The DVD of Mrs. Miniver (one of the best movies about World War II) contains three contemporary shorts from MGM. They cover different aspects of the morale-building efforts at home while our boys in uniform fought the Japs and Krauts. I use those terms deliberately, as they (and worse) were routinely used to describe our enemies.
In this one a portly actor named Ralph Peters plays multiple roles, including in drag, all of them loudmouths who spout discouraging “facts” they have heard, passing on silly rumors. It’s like the famous motto of Loose Lips Sink Ships! These stories make people worry where they shouldn’t. At least, that’s what the narrator says. He spouts stats such as … Japan makes 700,000 tons of aluminum per year, while the USA and her allies make more like 70,000,000 tons. I learned a lot of things like that, and I think they were probably true (though I wouldn’t be surprised to learn that the government was lying to us) though the narrator never speculates on more complex questions such as “what does it all mean?” As well he shouldn’t. Films like this were intended to bolster morale in the dark days following Pearl Harbor, when a Nip attack on Malibu and Hollywood and Beverly Hills seemed imminent. (See Spielberg’s 1941.)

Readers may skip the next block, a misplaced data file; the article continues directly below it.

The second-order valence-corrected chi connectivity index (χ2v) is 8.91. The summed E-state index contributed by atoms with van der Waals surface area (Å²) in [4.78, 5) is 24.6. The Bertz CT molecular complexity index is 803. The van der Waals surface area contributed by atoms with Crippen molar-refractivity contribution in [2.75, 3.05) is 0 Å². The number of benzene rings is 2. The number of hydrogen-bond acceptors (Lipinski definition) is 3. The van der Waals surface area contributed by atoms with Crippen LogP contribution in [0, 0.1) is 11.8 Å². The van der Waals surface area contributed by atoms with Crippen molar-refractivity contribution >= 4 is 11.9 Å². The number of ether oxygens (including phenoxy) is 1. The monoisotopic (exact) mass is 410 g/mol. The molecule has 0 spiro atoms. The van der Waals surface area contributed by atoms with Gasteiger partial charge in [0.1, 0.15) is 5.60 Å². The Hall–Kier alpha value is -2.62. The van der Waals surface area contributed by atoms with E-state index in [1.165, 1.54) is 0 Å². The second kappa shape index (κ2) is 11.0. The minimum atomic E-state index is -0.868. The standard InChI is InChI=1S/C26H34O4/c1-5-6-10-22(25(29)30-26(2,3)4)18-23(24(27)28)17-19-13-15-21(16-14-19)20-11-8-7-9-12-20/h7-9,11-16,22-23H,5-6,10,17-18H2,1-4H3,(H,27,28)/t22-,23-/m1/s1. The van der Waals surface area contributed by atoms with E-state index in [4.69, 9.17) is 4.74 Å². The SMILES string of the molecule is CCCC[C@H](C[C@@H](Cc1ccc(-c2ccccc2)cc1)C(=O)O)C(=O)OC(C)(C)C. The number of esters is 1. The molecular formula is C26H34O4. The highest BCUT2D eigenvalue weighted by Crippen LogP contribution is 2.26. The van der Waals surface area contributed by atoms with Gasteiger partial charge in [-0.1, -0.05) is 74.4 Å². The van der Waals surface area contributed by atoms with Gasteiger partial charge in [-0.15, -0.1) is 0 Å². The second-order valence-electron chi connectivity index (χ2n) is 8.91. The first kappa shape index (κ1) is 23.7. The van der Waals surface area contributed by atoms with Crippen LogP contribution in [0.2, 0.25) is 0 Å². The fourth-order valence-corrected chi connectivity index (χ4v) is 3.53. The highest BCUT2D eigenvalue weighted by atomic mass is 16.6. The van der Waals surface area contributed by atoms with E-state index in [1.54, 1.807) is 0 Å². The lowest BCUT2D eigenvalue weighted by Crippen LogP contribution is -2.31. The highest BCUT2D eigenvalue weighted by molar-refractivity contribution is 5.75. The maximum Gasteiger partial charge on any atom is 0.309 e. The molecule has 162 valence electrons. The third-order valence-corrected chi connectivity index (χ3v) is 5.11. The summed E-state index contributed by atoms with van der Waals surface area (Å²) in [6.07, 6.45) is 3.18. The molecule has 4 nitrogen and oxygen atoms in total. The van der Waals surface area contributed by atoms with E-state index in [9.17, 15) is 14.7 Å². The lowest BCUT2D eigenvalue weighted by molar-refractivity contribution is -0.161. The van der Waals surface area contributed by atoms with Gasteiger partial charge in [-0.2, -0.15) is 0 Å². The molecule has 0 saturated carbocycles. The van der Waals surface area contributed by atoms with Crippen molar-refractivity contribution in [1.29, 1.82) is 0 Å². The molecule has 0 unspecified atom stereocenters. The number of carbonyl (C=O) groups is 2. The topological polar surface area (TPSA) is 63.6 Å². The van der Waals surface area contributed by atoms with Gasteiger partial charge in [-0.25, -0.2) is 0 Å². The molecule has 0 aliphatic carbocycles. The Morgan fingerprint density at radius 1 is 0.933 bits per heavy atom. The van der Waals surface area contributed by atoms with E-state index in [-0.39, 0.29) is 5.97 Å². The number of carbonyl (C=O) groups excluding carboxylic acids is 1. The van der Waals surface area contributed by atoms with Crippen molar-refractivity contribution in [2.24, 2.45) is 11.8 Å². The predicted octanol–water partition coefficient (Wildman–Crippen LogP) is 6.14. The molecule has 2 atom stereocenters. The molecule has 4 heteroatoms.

This was all based on a newspaper editorial by one Manchester Boddy, the publisher of the Los Angeles Daily News. (Not the current birdcage liner, but a rag that went out of business in 1954.) With a name like that, it was inevitable that we would look him up. So we found out that he was the millionaire who donated the fabulous Descanso Gardens in La Cañada (also home to NASA’s Jet Propulsion Laboratory, which we visited) to Los Angeles County. It is one of our favorites SoCal destinations.